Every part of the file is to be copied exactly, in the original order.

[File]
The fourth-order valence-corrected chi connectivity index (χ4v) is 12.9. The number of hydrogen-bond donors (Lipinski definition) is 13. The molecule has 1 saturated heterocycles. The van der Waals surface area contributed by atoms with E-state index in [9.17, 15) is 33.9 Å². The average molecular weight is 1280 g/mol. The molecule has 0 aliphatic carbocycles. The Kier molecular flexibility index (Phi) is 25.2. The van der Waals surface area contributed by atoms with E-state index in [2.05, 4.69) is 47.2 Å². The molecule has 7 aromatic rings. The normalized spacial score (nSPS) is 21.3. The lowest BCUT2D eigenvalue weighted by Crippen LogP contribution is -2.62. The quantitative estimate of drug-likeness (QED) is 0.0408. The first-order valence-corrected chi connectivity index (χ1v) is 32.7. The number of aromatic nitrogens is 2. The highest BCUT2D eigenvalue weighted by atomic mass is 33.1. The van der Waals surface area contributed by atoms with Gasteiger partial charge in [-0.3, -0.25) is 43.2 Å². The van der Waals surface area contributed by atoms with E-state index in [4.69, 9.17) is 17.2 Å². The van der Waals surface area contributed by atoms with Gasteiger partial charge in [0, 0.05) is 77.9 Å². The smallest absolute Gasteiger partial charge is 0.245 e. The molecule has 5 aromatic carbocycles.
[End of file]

The fourth-order valence-corrected chi connectivity index (χ4v) is 12.9. The number of hydrogen-bond donors (Lipinski definition) is 13. The molecule has 1 saturated heterocycles. The van der Waals surface area contributed by atoms with E-state index in [9.17, 15) is 33.9 Å². The average molecular weight is 1280 g/mol. The molecule has 0 aliphatic carbocycles. The Kier molecular flexibility index (Phi) is 25.2. The van der Waals surface area contributed by atoms with E-state index in [2.05, 4.69) is 47.2 Å². The molecule has 7 aromatic rings. The normalized spacial score (nSPS) is 21.3. The lowest BCUT2D eigenvalue weighted by Crippen LogP contribution is -2.62. The quantitative estimate of drug-likeness (QED) is 0.0408. The first-order valence-corrected chi connectivity index (χ1v) is 32.7. The number of aromatic nitrogens is 2. The highest BCUT2D eigenvalue weighted by atomic mass is 33.1. The van der Waals surface area contributed by atoms with Gasteiger partial charge in [-0.3, -0.25) is 43.2 Å². The van der Waals surface area contributed by atoms with E-state index in [4.69, 9.17) is 17.2 Å². The van der Waals surface area contributed by atoms with Gasteiger partial charge in [0, 0.05) is 77.9 Å². The smallest absolute Gasteiger partial charge is 0.245 e. The molecule has 5 aromatic carbocycles.